They were two such different men and came from different kinds of families, yet both personified the amazing power of the human spirit and the amazing power of language to uplift and empower.

Martin escaped from his prison of silence and isolation when a care provider noticed his awareness and urged his family to get him tested.  He learned to communicate with a computer and—once given a voice—taught himself to read and fix computers.  With the hope that language gave him, he was able to retrain his body and regain movement that no one thought was possible.  He still cannot walk or speak out loud, but he is married and living a full life.

Jimmy was denied the opportunity to attend school while in prison and endured long months in isolation when he refused to work in protest.  While still under lock and key, he escaped his prison by teaching himself to read and write.

“Language gave me a way to keep the chaos of prison at bay and prevent it from devouring me; it was a resource that allowed me to confront and understand my past, even to wring from it some compelling truths, and it opened the way toward a future that was not based on fear or bitterness or apathy but on compassionate involvement and a belief that I belonged.”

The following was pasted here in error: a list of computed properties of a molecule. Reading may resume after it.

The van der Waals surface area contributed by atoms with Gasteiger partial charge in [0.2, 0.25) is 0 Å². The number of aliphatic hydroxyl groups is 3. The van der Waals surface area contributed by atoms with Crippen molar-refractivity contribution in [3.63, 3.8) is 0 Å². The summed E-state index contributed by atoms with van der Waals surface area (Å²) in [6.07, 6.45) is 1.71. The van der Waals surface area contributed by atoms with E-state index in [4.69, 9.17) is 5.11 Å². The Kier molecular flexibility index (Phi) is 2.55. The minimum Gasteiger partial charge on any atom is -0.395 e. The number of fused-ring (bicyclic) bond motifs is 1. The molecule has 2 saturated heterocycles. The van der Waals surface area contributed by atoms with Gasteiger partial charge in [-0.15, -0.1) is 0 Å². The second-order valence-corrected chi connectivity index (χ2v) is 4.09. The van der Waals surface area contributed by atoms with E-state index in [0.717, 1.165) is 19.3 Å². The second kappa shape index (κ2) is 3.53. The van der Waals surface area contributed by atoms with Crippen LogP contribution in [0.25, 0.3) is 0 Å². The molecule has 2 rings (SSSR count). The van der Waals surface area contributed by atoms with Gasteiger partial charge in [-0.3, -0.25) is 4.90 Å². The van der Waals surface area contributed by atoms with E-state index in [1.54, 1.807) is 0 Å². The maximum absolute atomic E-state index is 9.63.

One thing that resonated in both men’s stories is how hard they pushed themselves to learn once they had hope that learning was possible.  Their learning was not casual, easy, or fun.  It was fierce!  They fought for all that learning!  They sweated.  They pushed themselves and went beyond what was comfortable.

Another common note is that both men’s journey toward self-realization began with another human believing in them and expressing that belief. 

Martin might still be locked in silence if not for a woman who noticed that he smiled in response to what was happening to him.  Jimmy might still be locked in a life of crime and punishment if not for a man who sent him a letter and patiently wrote back to his first poorly written replies.

I don’t know that I’ve ever had that kind of impact, but I am determined to see—fully see—all those who come before me in moments of learning.  I am determined to see the beauty of their humanity and the amazing power of their brains to learn and grow.  I am determined to keep sharing the astounding power of words and offering the gift of literacy in any capacity that I can to whomever I am privileged to work with.

The Reading Wars Revisited

 

 

 

 

I woke up this morning in the wee hours with the strange thought going through my head that it was time to gird up my loins, put on some armor, get ready for battle, and head back out to front lines of war.

The Reading Wars, that is.

I have been on the sidelines of these wars for the last ten years—quietly, insistently, raising my voice and fighting small battles one school at a time.